Urban renewal of the Triangle neighborhood in the 1960s provided safer affordable housing, but according to Greenbush Neighborhood Association president John Perkins, it also “annihilated” the old ethnic enclaves.
Levitan and Mollenhoff also pointed to the influence of UW-Madison in shaping neighborhoods, including how the growth in the student population in the 1960s turned central city neighborhoods into ones dominated by two- and three-flat student rentals.
Today, there’s a city effort to convert such rentals back to single-family homes.
“As in everything else about Madison, the UW is one of the most important, if not the most important, factors in affecting neighborhood development,” Levitan said.
And if you’ve ever wondered why older parts of Madison’s East Side feel grittier and more blue collar than older parts of the West Side, there’s a reason for that.
According to Mollenhoff’s book, city leaders struck the “Madison Compromise” in the early 1900s to direct industry to the east, away from the university folks and professionals on the west.
More recently, Madison has felt the impact of “new urbanism” on neighborhood development, with Grandview Commons on Madison’s Far East Side standing as one example.
With smaller lots, alleys, front porches, its own grocery and plenty of space set aside for commercial development, Grandview is all about boosting a sense of community and returning to that location efficiency of old.
People make the place
But back to that neighborhood pride thing.
Dolores Kester, co-chairwoman of the Sherman Neighborhood Association, is not shy about touting the amenities of the neighborhood she’s called home for 34 years — like its community art project last year and its work to protect the bee population with “pollinator protection zones.”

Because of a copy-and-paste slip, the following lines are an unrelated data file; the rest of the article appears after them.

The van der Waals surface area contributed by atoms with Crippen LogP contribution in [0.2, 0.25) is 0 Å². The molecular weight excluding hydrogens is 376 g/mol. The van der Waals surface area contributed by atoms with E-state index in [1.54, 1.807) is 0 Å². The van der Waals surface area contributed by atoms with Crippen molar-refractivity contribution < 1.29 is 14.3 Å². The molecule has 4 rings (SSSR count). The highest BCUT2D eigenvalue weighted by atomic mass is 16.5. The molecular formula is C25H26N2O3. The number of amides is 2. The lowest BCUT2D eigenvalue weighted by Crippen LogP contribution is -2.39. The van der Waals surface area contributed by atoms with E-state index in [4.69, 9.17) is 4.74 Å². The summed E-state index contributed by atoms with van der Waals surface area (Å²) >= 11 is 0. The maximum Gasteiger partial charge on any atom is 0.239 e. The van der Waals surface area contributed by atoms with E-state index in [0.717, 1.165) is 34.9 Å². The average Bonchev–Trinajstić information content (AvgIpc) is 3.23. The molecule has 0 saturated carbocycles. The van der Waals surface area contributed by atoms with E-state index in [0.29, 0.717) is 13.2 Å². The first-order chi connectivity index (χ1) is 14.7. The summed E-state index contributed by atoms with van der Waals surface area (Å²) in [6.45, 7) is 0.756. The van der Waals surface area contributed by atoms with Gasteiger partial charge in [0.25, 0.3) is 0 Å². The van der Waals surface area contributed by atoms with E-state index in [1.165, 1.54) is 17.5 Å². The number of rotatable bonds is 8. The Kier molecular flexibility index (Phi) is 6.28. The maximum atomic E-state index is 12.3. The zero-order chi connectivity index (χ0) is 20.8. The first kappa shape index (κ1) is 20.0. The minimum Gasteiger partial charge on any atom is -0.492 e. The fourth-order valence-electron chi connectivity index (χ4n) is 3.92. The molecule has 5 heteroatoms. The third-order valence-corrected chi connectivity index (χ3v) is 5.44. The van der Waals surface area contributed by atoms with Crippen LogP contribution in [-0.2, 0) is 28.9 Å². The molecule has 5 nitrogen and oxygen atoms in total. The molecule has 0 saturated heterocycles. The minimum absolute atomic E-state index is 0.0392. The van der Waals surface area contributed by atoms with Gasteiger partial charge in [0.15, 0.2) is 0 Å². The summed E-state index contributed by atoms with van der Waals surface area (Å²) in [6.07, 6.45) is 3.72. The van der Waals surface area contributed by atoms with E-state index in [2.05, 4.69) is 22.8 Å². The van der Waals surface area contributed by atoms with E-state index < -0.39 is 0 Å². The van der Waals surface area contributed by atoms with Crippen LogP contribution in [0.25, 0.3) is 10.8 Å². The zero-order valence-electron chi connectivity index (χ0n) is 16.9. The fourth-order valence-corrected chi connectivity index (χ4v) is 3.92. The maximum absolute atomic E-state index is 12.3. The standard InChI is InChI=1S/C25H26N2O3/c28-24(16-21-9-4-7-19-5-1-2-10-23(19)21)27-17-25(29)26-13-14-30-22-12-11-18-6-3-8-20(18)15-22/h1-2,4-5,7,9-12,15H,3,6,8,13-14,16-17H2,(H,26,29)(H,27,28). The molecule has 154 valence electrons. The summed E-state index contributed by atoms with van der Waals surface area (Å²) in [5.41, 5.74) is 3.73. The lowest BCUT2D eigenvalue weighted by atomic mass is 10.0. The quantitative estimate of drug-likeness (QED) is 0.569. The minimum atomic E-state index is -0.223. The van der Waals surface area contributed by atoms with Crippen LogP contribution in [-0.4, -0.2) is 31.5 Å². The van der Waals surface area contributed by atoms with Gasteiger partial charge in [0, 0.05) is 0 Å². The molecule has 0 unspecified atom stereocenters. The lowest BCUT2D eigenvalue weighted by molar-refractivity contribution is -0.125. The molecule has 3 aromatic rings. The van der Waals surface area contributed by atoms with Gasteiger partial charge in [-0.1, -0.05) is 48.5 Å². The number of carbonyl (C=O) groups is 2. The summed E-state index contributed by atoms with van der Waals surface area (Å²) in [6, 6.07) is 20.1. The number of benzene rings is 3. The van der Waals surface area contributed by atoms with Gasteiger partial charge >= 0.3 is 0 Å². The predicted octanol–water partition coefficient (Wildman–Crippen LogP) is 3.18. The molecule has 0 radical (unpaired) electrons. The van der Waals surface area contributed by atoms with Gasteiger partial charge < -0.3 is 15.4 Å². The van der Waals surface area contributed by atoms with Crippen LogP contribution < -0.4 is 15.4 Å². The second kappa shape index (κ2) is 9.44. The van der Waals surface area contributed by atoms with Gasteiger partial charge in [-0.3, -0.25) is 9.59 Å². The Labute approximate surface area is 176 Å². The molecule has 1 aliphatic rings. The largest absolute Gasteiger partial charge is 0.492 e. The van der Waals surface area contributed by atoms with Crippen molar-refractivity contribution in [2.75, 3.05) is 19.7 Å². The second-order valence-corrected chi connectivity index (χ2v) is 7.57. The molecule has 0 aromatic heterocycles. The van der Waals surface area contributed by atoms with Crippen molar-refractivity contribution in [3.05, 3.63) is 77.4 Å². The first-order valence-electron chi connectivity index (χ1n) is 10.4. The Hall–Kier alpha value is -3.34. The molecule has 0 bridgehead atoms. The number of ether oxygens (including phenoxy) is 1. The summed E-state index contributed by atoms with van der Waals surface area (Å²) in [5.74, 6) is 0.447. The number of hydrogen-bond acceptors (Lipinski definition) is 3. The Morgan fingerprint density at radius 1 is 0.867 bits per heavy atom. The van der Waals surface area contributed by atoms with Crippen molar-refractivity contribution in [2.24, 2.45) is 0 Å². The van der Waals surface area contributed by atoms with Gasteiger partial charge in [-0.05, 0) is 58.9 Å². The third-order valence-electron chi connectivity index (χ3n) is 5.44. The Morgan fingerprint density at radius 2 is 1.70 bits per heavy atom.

Sherman residents are “very interested in enhancing the great things about the North Side,” she said.
Al Jaloviar, a 78-year-old retired state worker, said he’s stuck with his Lerdahl Park Neighborhood for 46 years because of the people.
“The thing that kept us here is the neighbors. They’re all long-term,” he said, while casually detailing who’s lived in what house and for how long on his cul-de-sac. “It’s a stable neighborhood.”
Burr Oaks has a lot of lower-income rentals and some problems with crime, but also some 30 to 50 members of Sherry Xiong’s extended family.
“I don’t want to move too far away from them,” Xiong, 19, said.
Just two exits west on the Beltline will take you to what is perhaps Burr Oaks’ mirror opposite — the leafy, residential enclave of Nakoma, where stately old houses can go for a cool half mil.
“It’s an old historic neighborhood with beautiful old homes,” 26-year resident Dee Kuech told me, and a neighborhood association, the Nakoma League, that puts on its own musical.
But even here, Madison’s diversity — at least of thought — was apparent: Next door to the home with the “Black Lives Matter” yard sign was a home with the “We Support Our Madison Police” yard sign.
Welcome to Madison’s neighborhoods.